The development of immunologic memory is critical for host defense against pathogens and for anti-cancer immunity, be it spontaneous or induced by check-point blockade or adoptive cell therapies. Although the concept of immunologic memory is old, very recent research has revealed new types of memory cells and layers of complex transcriptional and metabolic control, all of which could also be manipulated in the clinic. This session will focus on the latest research pertaining to the biology of tissue-resident memory T cells, transcriptional control and metabolic regulation of memory T cells, and the biology of memory-like natural killer (NK) cells.
Dr. Thomas Kupper will discuss the biology of tissue-resident memory T cells (TRM), which reside principally in peripheral non-lymphoid barrier tissues that interface with the environment. accumulate in these tissues as a function of time and their primary role is to mediate rapid and specific host defense. Infections in non-barrier tissues (e.g., kidney, brain, pancreas) can also lead to the recruitment of T cells, and a subset of these T cells remain behind as TRM. While TRM can be protective against microbial infection, it is becoming clear that autoimmune and autoinflammatory diseases in many tissues can be mediated by pathogenic TRM. will also discuss the important role these cells play in controlling infection as well as ongoing strategies to suppress and dislodge pathogenic TRM from involved tissues to reduce inflammation.
Dr. Jeffrey Rathmell will focus on how the metabolism of T cells can influence their specification into functionally distinct subsets in immunity and inflammation. Activation of T cells leads to a dramatic reprogramming of cell metabolism that is specific to each subset. The metabolic requirements of each T cell subset are distinct and may provide new approaches to selectively modulate immunity in normal settings as well as in inflammatory diseases or in treatment of cancer. Dr. Rathmell will discuss key nutrients and metabolic pathways that direct T cell subset specification and fate.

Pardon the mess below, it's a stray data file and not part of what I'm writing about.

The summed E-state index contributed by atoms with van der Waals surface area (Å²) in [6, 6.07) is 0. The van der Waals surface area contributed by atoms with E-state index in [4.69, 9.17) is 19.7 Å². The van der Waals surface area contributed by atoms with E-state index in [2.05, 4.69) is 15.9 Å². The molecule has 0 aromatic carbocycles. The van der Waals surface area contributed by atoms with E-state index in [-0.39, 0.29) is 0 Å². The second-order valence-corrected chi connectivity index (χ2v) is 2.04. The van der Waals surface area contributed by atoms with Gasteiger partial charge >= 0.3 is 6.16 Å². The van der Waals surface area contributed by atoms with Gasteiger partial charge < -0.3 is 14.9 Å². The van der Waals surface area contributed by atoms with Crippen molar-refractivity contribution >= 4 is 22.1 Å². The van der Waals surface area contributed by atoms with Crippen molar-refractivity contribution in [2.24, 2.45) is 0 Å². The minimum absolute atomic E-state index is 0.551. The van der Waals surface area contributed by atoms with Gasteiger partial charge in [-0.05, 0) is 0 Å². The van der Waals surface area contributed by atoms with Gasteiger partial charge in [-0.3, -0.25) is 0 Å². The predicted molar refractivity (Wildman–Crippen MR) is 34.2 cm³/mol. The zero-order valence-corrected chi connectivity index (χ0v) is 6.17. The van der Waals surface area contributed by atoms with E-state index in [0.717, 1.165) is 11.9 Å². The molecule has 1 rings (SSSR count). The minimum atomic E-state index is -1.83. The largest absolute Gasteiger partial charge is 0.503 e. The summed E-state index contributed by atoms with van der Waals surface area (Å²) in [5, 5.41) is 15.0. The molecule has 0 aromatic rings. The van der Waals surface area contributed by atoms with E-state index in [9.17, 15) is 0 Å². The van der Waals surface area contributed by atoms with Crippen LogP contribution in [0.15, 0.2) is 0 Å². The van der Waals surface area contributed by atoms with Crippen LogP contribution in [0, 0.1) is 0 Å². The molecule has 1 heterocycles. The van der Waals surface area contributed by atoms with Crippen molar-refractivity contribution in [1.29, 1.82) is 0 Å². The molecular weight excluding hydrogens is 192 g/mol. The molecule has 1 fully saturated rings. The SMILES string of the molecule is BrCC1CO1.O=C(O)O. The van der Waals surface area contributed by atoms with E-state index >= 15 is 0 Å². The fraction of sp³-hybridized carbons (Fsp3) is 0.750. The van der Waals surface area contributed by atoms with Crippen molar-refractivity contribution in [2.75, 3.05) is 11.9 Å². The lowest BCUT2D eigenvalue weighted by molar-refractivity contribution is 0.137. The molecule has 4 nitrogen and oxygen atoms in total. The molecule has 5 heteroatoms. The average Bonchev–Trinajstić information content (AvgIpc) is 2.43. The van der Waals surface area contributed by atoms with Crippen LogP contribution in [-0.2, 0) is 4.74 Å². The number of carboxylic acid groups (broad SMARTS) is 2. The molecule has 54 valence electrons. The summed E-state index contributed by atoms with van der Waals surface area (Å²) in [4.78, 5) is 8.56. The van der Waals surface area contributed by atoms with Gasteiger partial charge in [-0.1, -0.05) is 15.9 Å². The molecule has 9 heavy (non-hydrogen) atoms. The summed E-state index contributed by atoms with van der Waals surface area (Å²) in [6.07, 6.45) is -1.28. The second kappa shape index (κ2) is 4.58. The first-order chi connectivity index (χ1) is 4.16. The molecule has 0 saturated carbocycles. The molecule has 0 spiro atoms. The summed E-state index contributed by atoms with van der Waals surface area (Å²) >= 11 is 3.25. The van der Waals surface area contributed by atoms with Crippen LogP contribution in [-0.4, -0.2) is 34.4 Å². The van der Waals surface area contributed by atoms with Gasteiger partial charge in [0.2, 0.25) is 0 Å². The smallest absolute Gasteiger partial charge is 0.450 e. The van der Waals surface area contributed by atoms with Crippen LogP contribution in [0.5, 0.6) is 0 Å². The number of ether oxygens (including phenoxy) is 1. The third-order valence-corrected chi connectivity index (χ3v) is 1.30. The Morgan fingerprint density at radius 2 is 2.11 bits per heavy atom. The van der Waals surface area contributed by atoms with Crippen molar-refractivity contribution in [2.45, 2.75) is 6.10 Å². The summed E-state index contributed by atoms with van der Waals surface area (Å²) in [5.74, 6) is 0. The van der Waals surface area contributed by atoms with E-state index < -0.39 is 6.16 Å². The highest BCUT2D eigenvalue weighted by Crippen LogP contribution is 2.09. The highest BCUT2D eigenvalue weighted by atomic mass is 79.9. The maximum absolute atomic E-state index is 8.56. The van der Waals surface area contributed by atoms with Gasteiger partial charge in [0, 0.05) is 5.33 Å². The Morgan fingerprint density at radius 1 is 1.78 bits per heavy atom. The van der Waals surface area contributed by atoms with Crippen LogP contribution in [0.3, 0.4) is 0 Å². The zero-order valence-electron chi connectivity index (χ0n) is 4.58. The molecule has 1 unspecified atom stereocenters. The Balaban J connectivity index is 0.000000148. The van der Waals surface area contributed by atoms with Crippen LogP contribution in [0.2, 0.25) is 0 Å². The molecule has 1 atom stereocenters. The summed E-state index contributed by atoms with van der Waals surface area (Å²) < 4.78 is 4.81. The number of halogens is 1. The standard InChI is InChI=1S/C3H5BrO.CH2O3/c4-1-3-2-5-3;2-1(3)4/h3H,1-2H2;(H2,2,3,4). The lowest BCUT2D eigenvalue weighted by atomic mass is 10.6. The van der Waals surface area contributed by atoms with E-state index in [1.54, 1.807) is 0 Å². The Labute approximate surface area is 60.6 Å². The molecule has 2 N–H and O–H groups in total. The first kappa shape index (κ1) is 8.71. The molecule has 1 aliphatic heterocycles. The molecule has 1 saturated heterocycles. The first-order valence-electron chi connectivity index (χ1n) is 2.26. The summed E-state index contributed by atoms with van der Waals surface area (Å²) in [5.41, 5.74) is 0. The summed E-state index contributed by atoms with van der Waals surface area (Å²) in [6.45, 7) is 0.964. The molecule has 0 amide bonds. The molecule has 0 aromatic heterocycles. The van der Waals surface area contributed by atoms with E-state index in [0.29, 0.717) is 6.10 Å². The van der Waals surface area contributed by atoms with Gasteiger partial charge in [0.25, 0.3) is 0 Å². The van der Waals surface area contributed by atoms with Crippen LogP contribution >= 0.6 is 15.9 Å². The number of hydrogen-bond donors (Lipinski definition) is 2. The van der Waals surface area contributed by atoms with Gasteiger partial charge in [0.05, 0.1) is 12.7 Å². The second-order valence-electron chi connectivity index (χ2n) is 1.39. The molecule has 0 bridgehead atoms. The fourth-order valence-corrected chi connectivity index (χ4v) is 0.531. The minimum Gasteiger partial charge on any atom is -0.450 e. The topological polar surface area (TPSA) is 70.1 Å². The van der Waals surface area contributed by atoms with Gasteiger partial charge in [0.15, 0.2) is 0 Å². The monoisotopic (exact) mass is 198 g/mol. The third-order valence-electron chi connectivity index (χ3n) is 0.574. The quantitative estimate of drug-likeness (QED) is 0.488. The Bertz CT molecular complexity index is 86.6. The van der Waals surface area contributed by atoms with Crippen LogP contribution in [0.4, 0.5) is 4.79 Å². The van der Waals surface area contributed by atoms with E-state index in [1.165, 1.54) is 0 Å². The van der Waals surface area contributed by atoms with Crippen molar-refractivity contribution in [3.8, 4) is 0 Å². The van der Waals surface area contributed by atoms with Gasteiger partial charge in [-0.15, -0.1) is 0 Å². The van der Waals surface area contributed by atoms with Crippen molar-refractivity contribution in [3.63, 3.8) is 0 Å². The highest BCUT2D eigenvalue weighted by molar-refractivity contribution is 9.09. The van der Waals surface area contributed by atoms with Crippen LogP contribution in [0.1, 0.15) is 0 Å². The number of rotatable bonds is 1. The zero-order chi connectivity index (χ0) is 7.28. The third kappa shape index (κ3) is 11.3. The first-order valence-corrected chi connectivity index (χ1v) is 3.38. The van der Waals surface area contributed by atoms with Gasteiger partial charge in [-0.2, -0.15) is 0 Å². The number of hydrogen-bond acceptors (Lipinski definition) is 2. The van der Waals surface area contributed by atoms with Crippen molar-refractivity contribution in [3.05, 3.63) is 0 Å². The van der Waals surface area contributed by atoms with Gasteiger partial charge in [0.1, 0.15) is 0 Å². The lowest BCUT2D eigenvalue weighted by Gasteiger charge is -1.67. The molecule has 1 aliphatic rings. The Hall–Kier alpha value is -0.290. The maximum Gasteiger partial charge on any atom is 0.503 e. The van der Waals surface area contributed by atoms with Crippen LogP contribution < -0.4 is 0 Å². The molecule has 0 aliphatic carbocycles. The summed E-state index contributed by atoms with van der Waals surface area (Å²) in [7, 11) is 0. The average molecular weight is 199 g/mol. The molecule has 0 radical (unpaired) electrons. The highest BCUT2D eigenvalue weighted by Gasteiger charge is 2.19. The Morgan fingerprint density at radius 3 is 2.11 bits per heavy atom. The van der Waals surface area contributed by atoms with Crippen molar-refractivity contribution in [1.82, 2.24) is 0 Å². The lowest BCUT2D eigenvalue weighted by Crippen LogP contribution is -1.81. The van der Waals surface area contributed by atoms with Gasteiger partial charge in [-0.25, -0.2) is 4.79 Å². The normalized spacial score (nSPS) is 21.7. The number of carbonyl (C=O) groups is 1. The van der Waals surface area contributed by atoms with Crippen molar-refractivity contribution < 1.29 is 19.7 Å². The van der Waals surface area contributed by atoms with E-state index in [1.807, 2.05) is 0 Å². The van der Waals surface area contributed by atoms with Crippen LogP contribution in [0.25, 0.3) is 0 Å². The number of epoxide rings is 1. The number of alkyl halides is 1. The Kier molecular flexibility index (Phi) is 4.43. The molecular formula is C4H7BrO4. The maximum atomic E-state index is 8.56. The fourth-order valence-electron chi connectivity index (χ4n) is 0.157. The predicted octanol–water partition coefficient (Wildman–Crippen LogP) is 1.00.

Dr. Ananda Goldrath will discuss the transcriptional control of TRM differentiation. CD8+ TRM are optimally positioned at common sites of pathogen exposure, where they elicit rapid and robust antiviral immune responses. However, the molecular signals controlling tissue residency and homeostasis of TRM remain unclear. Furthermore, tumor infiltrating lymphocytes (TIL) share a core TRM transcriptional signature which controls TIL residency. Dr. Goldrath will discuss the identification of novel transcriptional regulators in TRM differentiation and homeostasis by exploiting a dual-screening platform and integrating computational and RNAi in vivo screening approaches. hese findings provide novel insight into the biology of T cell residency, which could be leveraged to enhance vaccine efficacy or adoptive therapy treatments against cancer.
Dr. Todd Fehniger will focus on the biology of NK cells which are innate lymphoid cells that contribute to host antipathogen defense and can mediate anti-tumor responses. While classically considered innate immune cells, NK cells have been shown to “remember” prior activation events, including stimulation by cytokines and viral infection. These experienced NK cells differentiate into innate memory-like or adaptive NK cells. Dr. Fehniger will provide an overview of innate memory-like responses by NK cells, including a current understanding of mechanisms leading to persistent NK cell memory. Furthermore, he will discuss the biology of cytokine-induced memory-like NK cells, their role in enhanced anti-leukemia responses, and use of these cells in early-phase clinical trials as a form of cellular adoptive immunotherapy for leukemia patients.
Thomas Kupper, MD
Jeffrey Rathmell, PhD
Ananda Goldrath, PhD
Todd Fehniger, MD,PhD
Active, International, Emeritus, and Honorary Members
Associate, International Associate, Student, and Resident Members